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At its annual franchisee meeting in April, Burger King unveiled ambitious plans to redesign its 8,000 U.S. restaurants, and executives boasted the move would give the chain a new look for a new century. Four months later, reality has set in.

The overhaul, still in its infancy, carries a heavy price tag-15% more than a construction of a traditional unit. And, although some franchisees say they're in favor of the upgrade, they add that corporate headquarters must first prove it will be a sound investment.

For now, several franchisees contacted by Advertising Age said they have put construction projects on hold as they await more information from their corporate parent.


Design options for new construction and remodels are expected to be presented to franchisees by October, according to executives familiar with the plans. That's when franchisees, who operate all but 444 of the chain's 8,020 U.S. restaurants, will have a better idea about whether they want to invest in the project.

"It's a dollars-and-cents decision," one franchisee said. Added another, "Burger King is not stupid. They're not going to propose something where they are going to have a massive revolt in their franchisee system."

The chain originally unveiled a prototype in Reno, Nevada. But the real test is in Orlando, where four units have been transformed so far. And company officials haven't ignored investors' appetites; one new unit featuring the redesign was opened quietly in the heart of Wall Street.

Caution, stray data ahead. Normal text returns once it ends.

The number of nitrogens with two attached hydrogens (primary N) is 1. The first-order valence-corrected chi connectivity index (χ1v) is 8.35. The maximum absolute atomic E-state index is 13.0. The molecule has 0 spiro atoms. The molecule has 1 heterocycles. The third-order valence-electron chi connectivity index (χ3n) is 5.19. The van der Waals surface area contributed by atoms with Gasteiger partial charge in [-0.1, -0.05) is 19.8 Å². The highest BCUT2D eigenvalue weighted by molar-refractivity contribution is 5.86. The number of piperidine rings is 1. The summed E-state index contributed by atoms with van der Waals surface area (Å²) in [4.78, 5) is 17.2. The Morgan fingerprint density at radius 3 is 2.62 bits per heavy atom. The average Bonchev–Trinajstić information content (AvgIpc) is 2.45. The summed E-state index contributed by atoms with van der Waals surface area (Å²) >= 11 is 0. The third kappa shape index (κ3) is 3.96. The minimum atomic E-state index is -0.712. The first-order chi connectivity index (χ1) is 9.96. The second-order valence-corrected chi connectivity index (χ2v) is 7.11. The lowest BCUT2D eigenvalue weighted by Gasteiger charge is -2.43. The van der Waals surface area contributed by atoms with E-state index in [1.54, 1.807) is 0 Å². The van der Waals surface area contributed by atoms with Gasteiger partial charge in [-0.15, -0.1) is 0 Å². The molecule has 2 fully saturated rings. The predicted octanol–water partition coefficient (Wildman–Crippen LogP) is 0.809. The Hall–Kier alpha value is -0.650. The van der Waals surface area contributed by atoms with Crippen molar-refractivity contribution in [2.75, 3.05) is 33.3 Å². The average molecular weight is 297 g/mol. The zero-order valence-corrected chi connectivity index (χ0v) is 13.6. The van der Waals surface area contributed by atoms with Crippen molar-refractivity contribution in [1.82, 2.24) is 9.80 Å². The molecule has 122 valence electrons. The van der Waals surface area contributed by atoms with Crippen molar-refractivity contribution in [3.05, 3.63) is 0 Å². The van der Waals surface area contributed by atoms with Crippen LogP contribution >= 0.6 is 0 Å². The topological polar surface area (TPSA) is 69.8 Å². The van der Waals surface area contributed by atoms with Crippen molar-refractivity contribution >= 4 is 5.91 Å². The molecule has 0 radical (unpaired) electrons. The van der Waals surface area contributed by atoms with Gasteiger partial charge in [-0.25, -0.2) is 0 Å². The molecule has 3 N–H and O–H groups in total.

The choice of location, for the restaurant opened in late June, sparked some industry observers to wonder if Burger King is dressing up for investors at a time of softening sales. Burger King, a division of Diageo, the London-based food and beverage giant, has been the subject of spinoff rumors for a number of years. Company officials have continually denied the chain is for sale.

"Situating one of these new stores in New York City-and down near Wall Street-reflects that Diageo wants to let it be known to the financial community how they are developing the brand," said Lehman Bros. analyst Mitchell Speiser. Mr. Speiser and several other analysts said there has been no recent spinoff talk.

In a preliminary financial report for the fiscal year ended June 30, Diageo reported restaurant sales for the year are likely to be flat. The chain posted $10.3 billion in systemwide sales in fiscal 1998.

The new design, from Fitch, Worthington, Ohio, is one of many steps Burger King is taking to revive its fortunes in the brutally competitive $110 billion U.S. fast-food business, where archrival McDonald's Corp. is enjoying renewed strength.


Burger King, long devoted to national advertising, has been quietly adding a layer of local media spending to fight price skirmishes. Through the first four months of this year, the chain boosted spot TV and spot radio spending to a combined $22 million, an 84% jump over the same period last year. Overall, Burger King spent $405 million on total measured media last year, according to Competitive Media Reporting.

McDonald's also has increased its local spending during the past two years, while regional chains such as Jack in the Box have shown strength in their core markets.

Burger King also kicked off a new TV campaign this month from Ammirati Puris Lintas, New York.

Steve Lewis, president of Burger King's National Franchisee Association, said franchisees are looking for any initiatives that spark sales. "We always have to

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